Thursday, October 19, 2017

Lockets--a Must-Have Fashion Item of the Victorians

by Heather Blanton

Recently I became interested in lockets as a potential symbol in a story. Curious about their history, I did a little research. They really are an interesting and emotional reflection of the heart’s capacity for syrupy love.

Scholars pretty much agree that lockets were originally born out of the medieval transition from amulets to a more rational and less “magical” mindset. Still, items of great value, sentimentality, and power were kept in the lockets. Everything from notes, to hair, to poison.

Queen Elizabeth wore a locket with a painting of her mother in it—the famous Ann Boleyn, beheaded by Henry the VIII. I can imagine the picture and her mother’s untimely demise kept the Virgin Queen on her toes and careful with men!

Lockets, however, truly entered the mainstream of fashion with the Victorian age. Prince Albert gave Queen Victoria a bracelet with eight pendants on it, each containing a lock of hair from all their children. The queen was rarely ever without the sweet gift.

When Albert died, she was devastated. She had a locket made with the Prince’s photo inside. Hearts melted by the sentimentality of her gesture, fashion aficionados of the day turned the mourning locket—and then lockets in general—into the fashion trend of the day. Black bog oak (an old wood) was the material of choice. Just as there was a cultural expectation that a widow would wear black for a year, she was also expected not to wear any jewelry other than the mourning locket for the same amount of time.

I was more impressed with the spinner lockets, though—a particular style that became popular during the Victorian era. According to the ebay buyer’s guide, “These lockets have a bail, which is a D-shaped or oval component used to connect the locket to the necklace chain. The bail is not fixed to the locket itself, leaving it free to spin.” I don’t know why that impresses me. Possibly because I’ve never seen one and they tend to be more valuable than a normal locket.

If you find a spinner locket, snap it up!

Wednesday, October 18, 2017

Fort Jackson Colorado

Post (c) Angela Raines

Fort Jackson is the third of the four forts located within fifteen miles of each other in the Platte River area east of Longs Peak and the Rocky Mountains. It came into existence in 1837, two years after Fort Vasquez. The other two to begin in 1837 were Fort St. Vrain and Fort Lupton.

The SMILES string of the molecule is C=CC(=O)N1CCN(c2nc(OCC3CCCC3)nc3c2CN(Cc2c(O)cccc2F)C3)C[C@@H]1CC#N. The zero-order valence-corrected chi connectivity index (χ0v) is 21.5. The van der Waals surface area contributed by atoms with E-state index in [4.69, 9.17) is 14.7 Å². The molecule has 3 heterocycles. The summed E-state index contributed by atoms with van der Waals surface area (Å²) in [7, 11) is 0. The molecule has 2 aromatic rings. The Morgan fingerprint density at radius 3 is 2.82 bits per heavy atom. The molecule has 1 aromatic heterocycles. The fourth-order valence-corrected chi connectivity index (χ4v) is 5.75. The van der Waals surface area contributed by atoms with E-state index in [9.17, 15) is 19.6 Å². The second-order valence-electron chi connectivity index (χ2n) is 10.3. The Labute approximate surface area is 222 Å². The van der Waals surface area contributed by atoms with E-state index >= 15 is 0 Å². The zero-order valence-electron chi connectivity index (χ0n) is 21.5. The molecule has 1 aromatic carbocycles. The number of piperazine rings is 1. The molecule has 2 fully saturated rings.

Fort Jackson was started by two partners: Peter A. Sarpy and Henry Fraeb. Sarpy was a Frenchman originally from St. Louis. Sarpy was active in the fur trade and in 1824 was appointed as the Indian trader at Bellevue in Nebraska. (Note - Bellevue, Nebraska in Sarpy county.)

Author Photo from Inside Ft. Vaxquez Museum
Henry Fraeb was of German descent although there is not much known about his early life. By 1829 he was actively involved in the fur trade and during his lifetime worked and was partners with the likes of Milton Sublette and James Bridger. He traversed most of the Rocky Mountain Region between present day Wyoming and Arizona. He died in 1841 near Battle Creek in Routt County Colorado near the Wyoming border in a fight with the Cheyenne, Arapahoes and Sioux.

Records seem to indicate the business started out well. The merchandise bill was around $10,000. The men on the payroll, some of who were paid around $200 for twelve to fifteen months of work. They following were listed as employees of the company that ran Fort Jackson: Michel Sioto, Ls LaJeunesse, Wm. Primeau, Ls B. Myres, John H. Albert, Chas. Kiney, Bartlett, Daugherty, Benito Garcia, Jacog Hawkins, Gilbert Jackson, Trudelle, Woods, and Antoine Latereuse. These men built and worked for/in Fort Jackson.

Author Photo: Native Plants near South Platte River, CO. 
However, the business was short lived and the partners sold out to Bent & Company sometime in 1838 according to some reports. Since Fort St. Vrain was less than ten miles north, after the goods were transferred to St. Vrain, the building itself was probably abandoned and fell into disrepair and disappeared. As of 2011 there has been on definite location found for Fort Jackson, but that it existed is undisputed.

For more on this and other 'Forts' in Colorado during the heyday of trapping and trading the following may be of use: "The Fur Trade in Colorado" by William B. Butler and "Colorado Forts" Historic Outpost on the Wild Frontier" by Jolie Anderson Gallagher.

Join me next month for the fourth and final post of the Forts along the Platte.

Doris Gardner-McCraw - Author, Speaker, Historian-specializing in
Colorado and Women's History

Angela Raines - author: Where Love & History Meet
For a list of Angela Raines Books: Here 
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Angela Raines FaceBook: Click Here

Tuesday, October 17, 2017

Release Day for Perfectly Unacceptable by Linda Carroll-Bradd

This novella is my third in the series and book 13 overall. Although a stand-alone story, Perfectly Unacceptable features cameos of characters from the first two stories, Perfectly Mismatched (Book 1) and Perfectly Unscripted (Book 9).
BLURB: Jared Manning was left wanting on two prior marriage attempts, and this time he wants to be assured of a bride. So he commits to a correspondence courtship with only one potential mail-order bride and anticipates the arrival of Dina Valdis, a retiring schoolteacher, in time for the town’s Harvest Dance. He knows just how he wants his picture-perfect married life to be and assumes he’s found the perfect woman to fulfill the role.